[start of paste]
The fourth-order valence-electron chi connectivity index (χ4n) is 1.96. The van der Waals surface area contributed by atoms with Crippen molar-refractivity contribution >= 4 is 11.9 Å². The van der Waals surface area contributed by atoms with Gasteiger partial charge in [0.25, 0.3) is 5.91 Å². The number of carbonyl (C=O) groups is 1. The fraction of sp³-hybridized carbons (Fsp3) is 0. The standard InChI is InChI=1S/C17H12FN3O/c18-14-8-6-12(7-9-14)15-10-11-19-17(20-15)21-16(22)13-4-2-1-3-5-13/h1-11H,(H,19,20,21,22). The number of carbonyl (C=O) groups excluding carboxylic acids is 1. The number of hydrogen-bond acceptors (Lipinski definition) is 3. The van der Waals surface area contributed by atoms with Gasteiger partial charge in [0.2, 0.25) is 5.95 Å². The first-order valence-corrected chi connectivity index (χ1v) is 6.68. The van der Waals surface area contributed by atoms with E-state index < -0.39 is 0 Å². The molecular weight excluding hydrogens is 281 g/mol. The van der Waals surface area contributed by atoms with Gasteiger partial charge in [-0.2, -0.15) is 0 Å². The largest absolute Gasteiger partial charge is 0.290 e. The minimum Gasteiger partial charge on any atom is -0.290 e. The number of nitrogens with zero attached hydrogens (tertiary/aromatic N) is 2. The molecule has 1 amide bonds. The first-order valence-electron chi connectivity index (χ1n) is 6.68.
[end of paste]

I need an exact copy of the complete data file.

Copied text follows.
The fourth-order valence-electron chi connectivity index (χ4n) is 1.96. The van der Waals surface area contributed by atoms with Crippen molar-refractivity contribution >= 4 is 11.9 Å². The van der Waals surface area contributed by atoms with Gasteiger partial charge in [0.25, 0.3) is 5.91 Å². The number of carbonyl (C=O) groups is 1. The fraction of sp³-hybridized carbons (Fsp3) is 0. The standard InChI is InChI=1S/C17H12FN3O/c18-14-8-6-12(7-9-14)15-10-11-19-17(20-15)21-16(22)13-4-2-1-3-5-13/h1-11H,(H,19,20,21,22). The number of carbonyl (C=O) groups excluding carboxylic acids is 1. The number of hydrogen-bond acceptors (Lipinski definition) is 3. The van der Waals surface area contributed by atoms with Gasteiger partial charge in [0.2, 0.25) is 5.95 Å². The first-order valence-corrected chi connectivity index (χ1v) is 6.68. The van der Waals surface area contributed by atoms with E-state index < -0.39 is 0 Å². The molecular weight excluding hydrogens is 281 g/mol. The van der Waals surface area contributed by atoms with Gasteiger partial charge in [-0.2, -0.15) is 0 Å². The largest absolute Gasteiger partial charge is 0.290 e. The minimum Gasteiger partial charge on any atom is -0.290 e. The number of nitrogens with zero attached hydrogens (tertiary/aromatic N) is 2. The molecule has 1 amide bonds. The first-order valence-electron chi connectivity index (χ1n) is 6.68.